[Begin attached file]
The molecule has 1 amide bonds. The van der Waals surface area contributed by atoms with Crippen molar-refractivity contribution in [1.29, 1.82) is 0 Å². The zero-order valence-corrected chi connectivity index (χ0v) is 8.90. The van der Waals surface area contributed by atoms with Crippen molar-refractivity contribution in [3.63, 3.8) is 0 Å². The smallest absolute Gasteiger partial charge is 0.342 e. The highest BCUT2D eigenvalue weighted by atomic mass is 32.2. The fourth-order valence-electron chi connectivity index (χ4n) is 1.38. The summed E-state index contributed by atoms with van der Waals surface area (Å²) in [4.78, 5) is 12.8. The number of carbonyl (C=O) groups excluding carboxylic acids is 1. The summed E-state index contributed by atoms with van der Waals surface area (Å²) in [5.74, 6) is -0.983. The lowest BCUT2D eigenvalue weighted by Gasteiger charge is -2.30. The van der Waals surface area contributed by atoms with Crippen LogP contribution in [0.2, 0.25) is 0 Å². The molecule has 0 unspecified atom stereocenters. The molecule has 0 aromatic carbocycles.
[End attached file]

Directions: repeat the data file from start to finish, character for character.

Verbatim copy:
The molecule has 1 amide bonds. The van der Waals surface area contributed by atoms with Crippen molar-refractivity contribution in [1.29, 1.82) is 0 Å². The zero-order valence-corrected chi connectivity index (χ0v) is 8.90. The van der Waals surface area contributed by atoms with Crippen molar-refractivity contribution in [3.63, 3.8) is 0 Å². The smallest absolute Gasteiger partial charge is 0.342 e. The highest BCUT2D eigenvalue weighted by atomic mass is 32.2. The fourth-order valence-electron chi connectivity index (χ4n) is 1.38. The summed E-state index contributed by atoms with van der Waals surface area (Å²) in [4.78, 5) is 12.8. The number of carbonyl (C=O) groups excluding carboxylic acids is 1. The summed E-state index contributed by atoms with van der Waals surface area (Å²) in [5.74, 6) is -0.983. The lowest BCUT2D eigenvalue weighted by Gasteiger charge is -2.30. The van der Waals surface area contributed by atoms with Crippen LogP contribution in [0.2, 0.25) is 0 Å². The molecule has 0 unspecified atom stereocenters. The molecule has 0 aromatic carbocycles.